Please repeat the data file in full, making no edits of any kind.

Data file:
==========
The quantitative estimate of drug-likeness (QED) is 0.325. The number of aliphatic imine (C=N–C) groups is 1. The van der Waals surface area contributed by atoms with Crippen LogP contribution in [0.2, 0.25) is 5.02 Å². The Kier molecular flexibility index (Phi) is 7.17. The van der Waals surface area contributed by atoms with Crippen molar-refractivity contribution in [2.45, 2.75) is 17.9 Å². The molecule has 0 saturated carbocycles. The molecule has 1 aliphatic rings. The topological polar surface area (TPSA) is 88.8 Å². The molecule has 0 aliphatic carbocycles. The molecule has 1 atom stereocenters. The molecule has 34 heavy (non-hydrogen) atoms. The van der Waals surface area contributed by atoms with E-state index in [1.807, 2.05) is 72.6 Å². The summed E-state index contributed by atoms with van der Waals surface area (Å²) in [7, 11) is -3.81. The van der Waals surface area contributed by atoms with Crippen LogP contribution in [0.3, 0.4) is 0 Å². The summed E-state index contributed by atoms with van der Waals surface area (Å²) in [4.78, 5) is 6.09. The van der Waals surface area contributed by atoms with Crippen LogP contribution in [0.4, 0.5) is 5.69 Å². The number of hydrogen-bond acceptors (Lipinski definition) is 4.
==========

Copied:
The quantitative estimate of drug-likeness (QED) is 0.325. The number of aliphatic imine (C=N–C) groups is 1. The van der Waals surface area contributed by atoms with Crippen LogP contribution in [0.2, 0.25) is 5.02 Å². The Kier molecular flexibility index (Phi) is 7.17. The van der Waals surface area contributed by atoms with Crippen molar-refractivity contribution in [2.45, 2.75) is 17.9 Å². The molecule has 0 saturated carbocycles. The molecule has 1 aliphatic rings. The topological polar surface area (TPSA) is 88.8 Å². The molecule has 0 aliphatic carbocycles. The molecule has 1 atom stereocenters. The molecule has 34 heavy (non-hydrogen) atoms. The van der Waals surface area contributed by atoms with E-state index in [1.807, 2.05) is 72.6 Å². The summed E-state index contributed by atoms with van der Waals surface area (Å²) in [7, 11) is -3.81. The van der Waals surface area contributed by atoms with Crippen LogP contribution in [0.3, 0.4) is 0 Å². The summed E-state index contributed by atoms with van der Waals surface area (Å²) in [4.78, 5) is 6.09. The van der Waals surface area contributed by atoms with Crippen LogP contribution in [0.4, 0.5) is 5.69 Å². The number of hydrogen-bond acceptors (Lipinski definition) is 4.